What Does the Latest Research Say About Disciplining Kids?
If you are a parent, you know that kids don’t come with a handbook. And while there are books out there on ways to discipline your kids, sometimes those books are based more on opinion than fact. Discipline can mean different things to different people. In this blog, I will talk about the most common forms of discipline used in the United States, as well as what the current research says about the effectiveness and impact of each type of discipline.
Physical Discipline: You may have heard of the old saying “spare the rod, spoil the child.” This was a common expression a couple generations ago that basically states the belief that spanking or hitting your child would improve their behavior, and that NOT spanking them would actually spoil them. However, decades of research demonstrates otherwise.
In 2002, a meta-analysis was published in the Psychological Bulletin, which examined the impact of physical punishment in terms of reduction in negative behavior and other social and emotional outcomes across numerous studies over 50 decades. The data indicates that children who are spanked tend to be more defiant of their parents’ wishes, not less! They also tend to struggle with more antisocial behaviors, aggression, mental health issues, and learning difficulties. In summary – physical discipline doesn’t work and may lead to long term behavioral and emotional issues.
Attention – Positive versus Negative: Kids crave attention, and they will get it anyway they can. Essentially, every child has an “attention cup” that needs to be filled every day. Positive attention fills the cup quickly. Negative attention also fills the cup, but it takes a lot longer, which ends up being very draining and stressful for both the parent and the child.
What do I mean by negative and positive attention? Positive attention is praising your child for when they behave well and do the things you want them to do. This can look like a simple “good job,” or it can be specific, such as “Thank you for cleaning your room. It looks great!” Research shows that positive attention and “catching your child being good” increases positive behavior, as well as your child’s internal motivation to make good choices.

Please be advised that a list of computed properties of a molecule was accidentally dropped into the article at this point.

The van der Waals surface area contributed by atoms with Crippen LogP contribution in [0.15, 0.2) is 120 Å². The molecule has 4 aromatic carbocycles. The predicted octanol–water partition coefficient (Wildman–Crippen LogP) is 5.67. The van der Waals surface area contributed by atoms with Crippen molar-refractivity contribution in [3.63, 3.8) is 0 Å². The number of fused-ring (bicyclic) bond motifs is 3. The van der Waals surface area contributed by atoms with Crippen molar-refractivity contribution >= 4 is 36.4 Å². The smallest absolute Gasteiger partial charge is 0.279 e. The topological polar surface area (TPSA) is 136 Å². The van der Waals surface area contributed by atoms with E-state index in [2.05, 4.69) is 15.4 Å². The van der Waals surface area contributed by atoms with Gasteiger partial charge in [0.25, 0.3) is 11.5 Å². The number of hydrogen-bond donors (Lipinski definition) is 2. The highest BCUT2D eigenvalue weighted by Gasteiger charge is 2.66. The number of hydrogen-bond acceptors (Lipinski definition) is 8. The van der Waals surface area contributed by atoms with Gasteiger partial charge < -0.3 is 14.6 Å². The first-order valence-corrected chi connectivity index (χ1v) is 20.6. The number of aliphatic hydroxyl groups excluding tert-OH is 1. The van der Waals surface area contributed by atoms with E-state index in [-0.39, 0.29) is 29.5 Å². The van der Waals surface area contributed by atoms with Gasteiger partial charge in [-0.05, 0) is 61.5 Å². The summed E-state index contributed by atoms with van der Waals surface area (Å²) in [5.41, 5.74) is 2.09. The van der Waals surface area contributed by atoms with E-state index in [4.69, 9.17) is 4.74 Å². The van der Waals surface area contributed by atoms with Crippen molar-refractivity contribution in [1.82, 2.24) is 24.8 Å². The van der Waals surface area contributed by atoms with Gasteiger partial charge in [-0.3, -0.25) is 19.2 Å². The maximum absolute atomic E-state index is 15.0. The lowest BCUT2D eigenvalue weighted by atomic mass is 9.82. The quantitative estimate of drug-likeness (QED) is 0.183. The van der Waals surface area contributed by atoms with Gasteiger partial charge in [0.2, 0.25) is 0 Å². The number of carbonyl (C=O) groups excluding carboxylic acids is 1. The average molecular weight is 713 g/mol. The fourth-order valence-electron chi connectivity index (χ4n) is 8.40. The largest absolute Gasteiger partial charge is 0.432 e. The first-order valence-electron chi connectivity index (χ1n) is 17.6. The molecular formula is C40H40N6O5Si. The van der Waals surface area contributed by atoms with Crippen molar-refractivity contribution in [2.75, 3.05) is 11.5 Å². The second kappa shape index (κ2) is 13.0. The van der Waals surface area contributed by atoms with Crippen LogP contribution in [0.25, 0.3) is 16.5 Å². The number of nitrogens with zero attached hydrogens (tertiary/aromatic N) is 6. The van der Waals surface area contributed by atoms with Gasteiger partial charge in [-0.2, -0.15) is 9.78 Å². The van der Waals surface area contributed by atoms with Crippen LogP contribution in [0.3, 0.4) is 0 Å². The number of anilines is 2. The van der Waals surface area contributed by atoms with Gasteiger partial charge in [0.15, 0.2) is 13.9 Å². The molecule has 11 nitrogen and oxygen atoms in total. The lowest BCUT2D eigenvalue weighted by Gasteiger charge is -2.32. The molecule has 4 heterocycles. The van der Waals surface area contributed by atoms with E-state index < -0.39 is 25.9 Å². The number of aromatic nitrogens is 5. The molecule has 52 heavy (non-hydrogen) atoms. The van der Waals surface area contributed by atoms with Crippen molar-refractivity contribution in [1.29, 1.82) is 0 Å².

Negative attention can be making passive-aggressive or cutting remarks, yelling, engaging in arguments, etc. This typically has a negative impact on the child’s social and emotional development. Negative attention can also be providing attention to negative situations. For example, if every time your child throws a toy you take her aside, talk to her, cuddle her, reassure her, you may actually be reinforcing the very behavior you are trying to avoid! If your child’s goal is to get your attention, then that goal has been achieved!
Consequences and Rewards: Often parents will take things away from their children, as a result of poor behavior. This can sometimes be effective depending on a number of things, including what is taken away and the child’s level of motivation to get the restricted item or activity back. But, there are a number of factors that can reduce the effectiveness of negative consequences.
Again, the research indicates that providing positive reinforcement for a job well done is more impactful than negative consequences for poor behavior. Of course, that is not to say that one should ignore your child’s negative behavior and has a consequence-free household! However, oftentimes negative behavior can be avoided if you are able to provide your child rewards or incentives for making the right choice from the start.
Timeout: Even within the field of psychology, there has been some debate around the effectiveness of timeout. Sometimes timeout can be helpful and sometimes it doesn’t seem to do anything! In 2014 the American Psychological Association published an article tackling myths around timeout, and also how to make timeout an effective parenting tool. The key to an effective timeout is how it is done.
To learn more about effective use of timeout and common timeout myths, check out this article from the American Psychological Association: https://psychologybenefits.org/2014/12/10/what-every-parent-should-know-about-timeouts/
Gershoff, E. T. (2002). Corporal punishment by parents and associated child behaviors and experiences: A meta-analytic and theoretical review. Psychological Bulletin, 128(4), 539-570.